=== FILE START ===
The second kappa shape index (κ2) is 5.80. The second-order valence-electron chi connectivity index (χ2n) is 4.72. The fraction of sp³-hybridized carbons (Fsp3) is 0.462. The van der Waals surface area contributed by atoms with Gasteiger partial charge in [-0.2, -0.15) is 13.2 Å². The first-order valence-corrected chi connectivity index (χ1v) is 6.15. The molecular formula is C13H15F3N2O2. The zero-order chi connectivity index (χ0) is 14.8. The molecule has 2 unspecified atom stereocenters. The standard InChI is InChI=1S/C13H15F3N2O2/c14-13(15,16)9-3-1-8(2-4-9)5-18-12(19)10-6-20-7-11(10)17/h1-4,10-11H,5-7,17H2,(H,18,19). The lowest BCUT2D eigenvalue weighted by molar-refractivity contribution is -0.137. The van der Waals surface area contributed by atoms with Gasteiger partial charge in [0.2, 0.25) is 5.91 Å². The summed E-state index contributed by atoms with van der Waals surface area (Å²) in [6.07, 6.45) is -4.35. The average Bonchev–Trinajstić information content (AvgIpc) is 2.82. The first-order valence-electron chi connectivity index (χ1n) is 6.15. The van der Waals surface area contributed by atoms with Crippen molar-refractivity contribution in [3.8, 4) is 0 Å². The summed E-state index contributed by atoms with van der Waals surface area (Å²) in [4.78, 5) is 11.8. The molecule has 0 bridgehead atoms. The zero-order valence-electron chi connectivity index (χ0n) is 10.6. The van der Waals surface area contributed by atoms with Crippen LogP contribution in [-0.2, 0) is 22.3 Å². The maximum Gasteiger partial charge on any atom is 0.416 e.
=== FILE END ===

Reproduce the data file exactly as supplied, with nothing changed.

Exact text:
The second kappa shape index (κ2) is 5.80. The second-order valence-electron chi connectivity index (χ2n) is 4.72. The fraction of sp³-hybridized carbons (Fsp3) is 0.462. The van der Waals surface area contributed by atoms with Gasteiger partial charge in [-0.2, -0.15) is 13.2 Å². The first-order valence-corrected chi connectivity index (χ1v) is 6.15. The molecular formula is C13H15F3N2O2. The zero-order chi connectivity index (χ0) is 14.8. The molecule has 2 unspecified atom stereocenters. The standard InChI is InChI=1S/C13H15F3N2O2/c14-13(15,16)9-3-1-8(2-4-9)5-18-12(19)10-6-20-7-11(10)17/h1-4,10-11H,5-7,17H2,(H,18,19). The lowest BCUT2D eigenvalue weighted by molar-refractivity contribution is -0.137. The van der Waals surface area contributed by atoms with Gasteiger partial charge in [0.2, 0.25) is 5.91 Å². The summed E-state index contributed by atoms with van der Waals surface area (Å²) in [6.07, 6.45) is -4.35. The average Bonchev–Trinajstić information content (AvgIpc) is 2.82. The first-order valence-electron chi connectivity index (χ1n) is 6.15. The van der Waals surface area contributed by atoms with Crippen molar-refractivity contribution in [3.8, 4) is 0 Å². The summed E-state index contributed by atoms with van der Waals surface area (Å²) in [4.78, 5) is 11.8. The molecule has 0 bridgehead atoms. The zero-order valence-electron chi connectivity index (χ0n) is 10.6. The van der Waals surface area contributed by atoms with Crippen LogP contribution in [-0.2, 0) is 22.3 Å². The maximum Gasteiger partial charge on any atom is 0.416 e.